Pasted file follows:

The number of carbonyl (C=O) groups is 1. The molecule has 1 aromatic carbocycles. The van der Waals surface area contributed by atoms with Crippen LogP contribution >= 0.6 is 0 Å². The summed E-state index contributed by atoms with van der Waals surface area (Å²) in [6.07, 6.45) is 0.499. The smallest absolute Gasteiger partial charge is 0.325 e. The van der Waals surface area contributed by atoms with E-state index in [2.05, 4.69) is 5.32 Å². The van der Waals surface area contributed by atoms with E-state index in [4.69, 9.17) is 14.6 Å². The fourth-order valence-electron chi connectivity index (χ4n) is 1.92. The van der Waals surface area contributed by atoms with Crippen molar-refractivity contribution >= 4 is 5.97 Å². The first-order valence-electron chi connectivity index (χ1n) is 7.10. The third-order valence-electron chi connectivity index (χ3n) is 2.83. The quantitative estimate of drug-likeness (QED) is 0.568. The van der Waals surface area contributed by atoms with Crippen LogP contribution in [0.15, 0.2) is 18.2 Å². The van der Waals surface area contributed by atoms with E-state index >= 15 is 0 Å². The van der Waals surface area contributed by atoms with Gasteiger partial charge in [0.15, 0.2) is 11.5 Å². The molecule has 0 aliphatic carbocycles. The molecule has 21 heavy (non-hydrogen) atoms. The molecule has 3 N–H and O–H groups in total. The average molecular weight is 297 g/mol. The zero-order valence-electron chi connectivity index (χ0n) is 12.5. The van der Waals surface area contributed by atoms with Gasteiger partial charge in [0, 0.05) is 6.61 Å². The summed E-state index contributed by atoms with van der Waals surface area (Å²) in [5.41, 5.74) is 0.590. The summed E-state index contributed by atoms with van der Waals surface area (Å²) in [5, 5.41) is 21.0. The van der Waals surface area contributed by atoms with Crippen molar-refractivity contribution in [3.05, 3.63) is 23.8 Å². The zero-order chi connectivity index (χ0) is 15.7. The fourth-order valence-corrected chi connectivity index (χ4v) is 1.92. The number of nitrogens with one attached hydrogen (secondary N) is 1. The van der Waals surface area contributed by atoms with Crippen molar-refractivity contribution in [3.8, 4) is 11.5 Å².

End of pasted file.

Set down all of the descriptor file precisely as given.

The number of carbonyl (C=O) groups is 1. The molecule has 1 aromatic carbocycles. The van der Waals surface area contributed by atoms with Crippen LogP contribution >= 0.6 is 0 Å². The summed E-state index contributed by atoms with van der Waals surface area (Å²) in [6.07, 6.45) is 0.499. The smallest absolute Gasteiger partial charge is 0.325 e. The van der Waals surface area contributed by atoms with E-state index in [2.05, 4.69) is 5.32 Å². The van der Waals surface area contributed by atoms with E-state index in [4.69, 9.17) is 14.6 Å². The fourth-order valence-electron chi connectivity index (χ4n) is 1.92. The van der Waals surface area contributed by atoms with Crippen molar-refractivity contribution >= 4 is 5.97 Å². The first-order valence-electron chi connectivity index (χ1n) is 7.10. The third-order valence-electron chi connectivity index (χ3n) is 2.83. The quantitative estimate of drug-likeness (QED) is 0.568. The van der Waals surface area contributed by atoms with Crippen LogP contribution in [0.15, 0.2) is 18.2 Å². The van der Waals surface area contributed by atoms with E-state index >= 15 is 0 Å². The van der Waals surface area contributed by atoms with Gasteiger partial charge in [0.15, 0.2) is 11.5 Å². The molecule has 0 aliphatic carbocycles. The molecule has 21 heavy (non-hydrogen) atoms. The molecule has 3 N–H and O–H groups in total. The average molecular weight is 297 g/mol. The zero-order valence-electron chi connectivity index (χ0n) is 12.5. The van der Waals surface area contributed by atoms with Gasteiger partial charge in [0, 0.05) is 6.61 Å². The summed E-state index contributed by atoms with van der Waals surface area (Å²) in [5.41, 5.74) is 0.590. The summed E-state index contributed by atoms with van der Waals surface area (Å²) in [5, 5.41) is 21.0. The van der Waals surface area contributed by atoms with Crippen molar-refractivity contribution in [3.05, 3.63) is 23.8 Å². The zero-order chi connectivity index (χ0) is 15.7. The fourth-order valence-corrected chi connectivity index (χ4v) is 1.92. The number of nitrogens with one attached hydrogen (secondary N) is 1. The van der Waals surface area contributed by atoms with Crippen molar-refractivity contribution in [3.8, 4) is 11.5 Å².